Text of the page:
Prime Minister Bill English said it is society not Government that will decide how it would deal with pornography.
Speaking at the Forum on the Family, Mr English said his Government is not setting out to have an independent inquiry on the subject as lobbied for by Family First NZ. The forum was held at the Life South Centre in Manukau on July 7.
“If you are looking to Government to be the arbiter of morality, you are going to be constantly and consistently disappointed,” he told Family First national director Bob McCroskie during an on-stage interview.
“What drives, in my view, constructive social behaviour is our families, iwis, churches and communities,” he added.
He noted the proposition of an outright ban on pornography, but admitted the Government does not have a simple solution to the problem.
“In the broader context, the challenging bit with this is what you do about it,” he said.
“I just don’t want to mislead you that the Government has got some simple answer to this energised mix of the Internet and everyone having access to it and the sheer volume of material.”
The discussion, Mr English said, should not be with a “bunch of experts” but “with our parents and children about how they deal with the fact that they always got the choice 24 hours a day to be viewing and influenced by pornography”.
In the same forum, Australian author and advocate for women and girls Melinda Tankard Reist attributed the rise in violence against women to the proliferation of pornography.
“We cannot make a dent in the epidemic violence against women if we don’t address the issue of pornography,” she said.
Ms Tankard Reist said while society is quick to condemn violence against women, it is hesitant to acknowledge the driver of such violence.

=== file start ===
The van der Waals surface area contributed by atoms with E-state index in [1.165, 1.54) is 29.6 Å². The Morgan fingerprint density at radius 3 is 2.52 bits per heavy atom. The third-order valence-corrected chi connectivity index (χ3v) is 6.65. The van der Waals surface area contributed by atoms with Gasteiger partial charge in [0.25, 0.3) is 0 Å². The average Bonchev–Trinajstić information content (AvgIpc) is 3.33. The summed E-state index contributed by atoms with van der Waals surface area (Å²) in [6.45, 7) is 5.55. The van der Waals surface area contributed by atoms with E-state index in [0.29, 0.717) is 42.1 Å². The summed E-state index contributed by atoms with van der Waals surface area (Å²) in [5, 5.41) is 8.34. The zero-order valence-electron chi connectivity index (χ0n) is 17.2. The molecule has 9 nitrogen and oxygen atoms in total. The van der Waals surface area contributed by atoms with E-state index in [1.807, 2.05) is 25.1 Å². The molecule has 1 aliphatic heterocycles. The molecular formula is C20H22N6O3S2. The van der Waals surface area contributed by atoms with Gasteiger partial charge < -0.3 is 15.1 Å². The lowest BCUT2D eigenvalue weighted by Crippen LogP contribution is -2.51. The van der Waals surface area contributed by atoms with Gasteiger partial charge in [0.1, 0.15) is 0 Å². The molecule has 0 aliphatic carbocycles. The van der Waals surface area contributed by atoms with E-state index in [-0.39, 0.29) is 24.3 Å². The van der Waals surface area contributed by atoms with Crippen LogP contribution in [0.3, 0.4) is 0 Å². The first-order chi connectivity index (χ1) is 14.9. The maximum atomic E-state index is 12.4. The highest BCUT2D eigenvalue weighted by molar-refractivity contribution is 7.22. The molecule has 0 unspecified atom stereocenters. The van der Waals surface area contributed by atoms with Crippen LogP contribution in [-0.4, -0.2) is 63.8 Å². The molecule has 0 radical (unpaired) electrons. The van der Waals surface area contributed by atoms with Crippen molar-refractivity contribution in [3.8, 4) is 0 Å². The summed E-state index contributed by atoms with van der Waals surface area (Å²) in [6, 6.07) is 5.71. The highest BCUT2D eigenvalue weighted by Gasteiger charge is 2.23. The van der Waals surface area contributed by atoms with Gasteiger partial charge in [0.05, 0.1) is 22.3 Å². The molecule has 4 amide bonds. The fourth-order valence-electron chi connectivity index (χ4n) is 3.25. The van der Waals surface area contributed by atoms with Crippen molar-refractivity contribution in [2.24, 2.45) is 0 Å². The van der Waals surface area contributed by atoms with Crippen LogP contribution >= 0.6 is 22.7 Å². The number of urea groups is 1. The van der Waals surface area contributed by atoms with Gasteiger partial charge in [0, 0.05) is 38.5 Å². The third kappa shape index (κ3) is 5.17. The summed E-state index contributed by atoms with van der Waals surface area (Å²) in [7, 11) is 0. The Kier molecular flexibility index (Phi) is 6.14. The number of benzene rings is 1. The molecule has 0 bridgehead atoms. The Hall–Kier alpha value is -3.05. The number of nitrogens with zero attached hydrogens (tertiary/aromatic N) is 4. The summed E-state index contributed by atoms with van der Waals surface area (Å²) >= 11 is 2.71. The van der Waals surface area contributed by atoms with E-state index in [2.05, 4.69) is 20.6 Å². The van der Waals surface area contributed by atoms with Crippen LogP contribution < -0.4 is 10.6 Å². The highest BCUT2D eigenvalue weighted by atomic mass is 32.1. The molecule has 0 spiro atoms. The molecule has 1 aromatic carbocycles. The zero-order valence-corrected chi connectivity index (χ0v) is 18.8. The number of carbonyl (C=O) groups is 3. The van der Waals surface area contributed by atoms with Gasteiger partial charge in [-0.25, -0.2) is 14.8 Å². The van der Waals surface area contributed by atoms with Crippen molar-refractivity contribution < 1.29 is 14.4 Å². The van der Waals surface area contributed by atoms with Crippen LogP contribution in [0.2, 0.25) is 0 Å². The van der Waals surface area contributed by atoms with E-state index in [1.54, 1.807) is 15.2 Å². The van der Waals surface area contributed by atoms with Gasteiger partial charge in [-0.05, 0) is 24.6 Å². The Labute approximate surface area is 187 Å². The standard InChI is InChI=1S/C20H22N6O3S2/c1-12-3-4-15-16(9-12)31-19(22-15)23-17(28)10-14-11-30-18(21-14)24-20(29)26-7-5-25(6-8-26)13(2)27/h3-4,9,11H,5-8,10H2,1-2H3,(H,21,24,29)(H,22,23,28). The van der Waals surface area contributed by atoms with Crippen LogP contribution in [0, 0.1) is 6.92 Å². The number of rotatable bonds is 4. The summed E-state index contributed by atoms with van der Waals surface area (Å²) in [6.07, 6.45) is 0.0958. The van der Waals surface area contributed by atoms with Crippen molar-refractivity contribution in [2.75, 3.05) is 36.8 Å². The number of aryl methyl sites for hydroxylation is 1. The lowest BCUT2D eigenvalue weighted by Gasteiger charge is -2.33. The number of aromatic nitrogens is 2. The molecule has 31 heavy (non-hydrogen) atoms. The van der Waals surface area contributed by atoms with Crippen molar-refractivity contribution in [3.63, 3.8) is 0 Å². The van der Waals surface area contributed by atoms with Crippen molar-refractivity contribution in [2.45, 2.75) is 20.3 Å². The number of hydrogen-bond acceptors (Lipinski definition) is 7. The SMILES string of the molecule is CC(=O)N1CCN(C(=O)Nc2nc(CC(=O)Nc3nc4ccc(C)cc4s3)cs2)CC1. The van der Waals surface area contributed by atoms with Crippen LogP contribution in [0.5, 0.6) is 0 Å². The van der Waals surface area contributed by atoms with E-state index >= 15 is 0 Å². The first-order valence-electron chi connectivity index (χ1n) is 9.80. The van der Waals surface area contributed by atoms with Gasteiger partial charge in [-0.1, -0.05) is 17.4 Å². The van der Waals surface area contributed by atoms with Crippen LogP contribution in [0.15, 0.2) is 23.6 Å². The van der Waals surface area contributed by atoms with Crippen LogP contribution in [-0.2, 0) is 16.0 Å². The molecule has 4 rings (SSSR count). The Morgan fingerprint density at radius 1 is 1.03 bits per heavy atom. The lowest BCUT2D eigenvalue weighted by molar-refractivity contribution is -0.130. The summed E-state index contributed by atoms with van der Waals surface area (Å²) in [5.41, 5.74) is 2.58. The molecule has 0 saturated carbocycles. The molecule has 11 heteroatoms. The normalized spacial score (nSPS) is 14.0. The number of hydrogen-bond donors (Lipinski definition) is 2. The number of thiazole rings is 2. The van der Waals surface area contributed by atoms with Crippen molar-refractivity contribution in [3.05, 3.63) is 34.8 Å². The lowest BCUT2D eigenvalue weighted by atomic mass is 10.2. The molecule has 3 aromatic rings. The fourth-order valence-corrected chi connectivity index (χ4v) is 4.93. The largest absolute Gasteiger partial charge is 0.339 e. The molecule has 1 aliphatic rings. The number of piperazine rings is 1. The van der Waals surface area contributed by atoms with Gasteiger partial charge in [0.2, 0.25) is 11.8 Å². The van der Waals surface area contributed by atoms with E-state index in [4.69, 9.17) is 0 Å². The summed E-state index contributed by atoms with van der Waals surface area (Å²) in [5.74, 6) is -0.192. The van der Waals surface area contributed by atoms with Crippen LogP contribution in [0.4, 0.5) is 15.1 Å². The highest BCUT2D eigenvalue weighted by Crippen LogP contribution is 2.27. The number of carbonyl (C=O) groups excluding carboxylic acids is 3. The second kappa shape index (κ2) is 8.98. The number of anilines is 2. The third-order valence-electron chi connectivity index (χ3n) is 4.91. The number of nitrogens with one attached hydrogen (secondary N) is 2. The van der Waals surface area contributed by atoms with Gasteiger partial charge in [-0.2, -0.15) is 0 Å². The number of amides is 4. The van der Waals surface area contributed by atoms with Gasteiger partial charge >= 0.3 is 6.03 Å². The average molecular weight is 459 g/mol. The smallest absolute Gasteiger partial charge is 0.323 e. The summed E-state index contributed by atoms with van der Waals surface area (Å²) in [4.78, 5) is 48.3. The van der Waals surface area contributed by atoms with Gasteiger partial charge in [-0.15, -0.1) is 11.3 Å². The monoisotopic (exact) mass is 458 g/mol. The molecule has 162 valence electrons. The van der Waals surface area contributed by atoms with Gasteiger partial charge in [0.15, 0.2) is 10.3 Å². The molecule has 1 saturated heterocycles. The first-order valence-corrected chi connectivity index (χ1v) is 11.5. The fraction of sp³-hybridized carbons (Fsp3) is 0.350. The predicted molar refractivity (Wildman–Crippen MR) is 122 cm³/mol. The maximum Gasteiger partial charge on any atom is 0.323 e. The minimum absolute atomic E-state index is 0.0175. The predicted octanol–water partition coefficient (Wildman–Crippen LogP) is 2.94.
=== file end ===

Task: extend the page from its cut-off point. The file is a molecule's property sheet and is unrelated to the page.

Citing studies done in the UK, she said porn is basically everywhere and children are having access to it at a much younger age which distorts their view of sex as “physical and casual rather than affectionate and relational”.
She said a Catholic primary school principal in Sydney showed her a picture collage submitted by a five-year old boy as his school project showing scantily clad women with the little boy’s face in the centre.
“We are to blame. We have engaged in an unprecedented assault on the healthy sexual development of our children and young people by what we have allowed,” she said.
Ms Tankard Reist, however, said anyone can do something about this if they only take the time.
“My one complaint to the Australian Communication and Media Authority means rape simulation games are banned in Australia. I took ten minutes out of my time, wrote a complaint and now Australia is the only country in the world to ban rape games,” she said.
She also encouraged New Zealanders to join their group, Collective Shout for a World Free of Sexploitation.
Those interested can sign up at www.collectiveshout.org .
“We’re trying to build a collective shout movement here in New Zealand. We’re here to empower people to take action,” she said.